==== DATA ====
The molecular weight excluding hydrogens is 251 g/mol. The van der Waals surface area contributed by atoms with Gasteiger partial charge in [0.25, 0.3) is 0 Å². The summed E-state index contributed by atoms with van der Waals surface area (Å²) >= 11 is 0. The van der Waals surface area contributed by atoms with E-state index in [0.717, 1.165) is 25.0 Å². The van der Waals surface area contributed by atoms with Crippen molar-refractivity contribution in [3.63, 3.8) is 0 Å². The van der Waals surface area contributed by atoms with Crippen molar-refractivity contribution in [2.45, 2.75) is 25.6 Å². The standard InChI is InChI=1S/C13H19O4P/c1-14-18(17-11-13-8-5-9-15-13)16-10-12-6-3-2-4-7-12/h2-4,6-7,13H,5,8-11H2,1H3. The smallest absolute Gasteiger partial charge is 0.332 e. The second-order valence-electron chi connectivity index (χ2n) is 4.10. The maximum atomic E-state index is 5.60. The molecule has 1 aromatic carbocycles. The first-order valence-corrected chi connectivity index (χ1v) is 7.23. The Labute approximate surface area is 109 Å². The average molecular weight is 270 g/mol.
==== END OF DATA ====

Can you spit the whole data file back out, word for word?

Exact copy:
The molecular weight excluding hydrogens is 251 g/mol. The van der Waals surface area contributed by atoms with Gasteiger partial charge in [0.25, 0.3) is 0 Å². The summed E-state index contributed by atoms with van der Waals surface area (Å²) >= 11 is 0. The van der Waals surface area contributed by atoms with E-state index in [0.717, 1.165) is 25.0 Å². The van der Waals surface area contributed by atoms with Crippen molar-refractivity contribution in [3.63, 3.8) is 0 Å². The van der Waals surface area contributed by atoms with Crippen molar-refractivity contribution in [2.45, 2.75) is 25.6 Å². The standard InChI is InChI=1S/C13H19O4P/c1-14-18(17-11-13-8-5-9-15-13)16-10-12-6-3-2-4-7-12/h2-4,6-7,13H,5,8-11H2,1H3. The smallest absolute Gasteiger partial charge is 0.332 e. The second-order valence-electron chi connectivity index (χ2n) is 4.10. The maximum atomic E-state index is 5.60. The molecule has 1 aromatic carbocycles. The first-order valence-corrected chi connectivity index (χ1v) is 7.23. The Labute approximate surface area is 109 Å². The average molecular weight is 270 g/mol.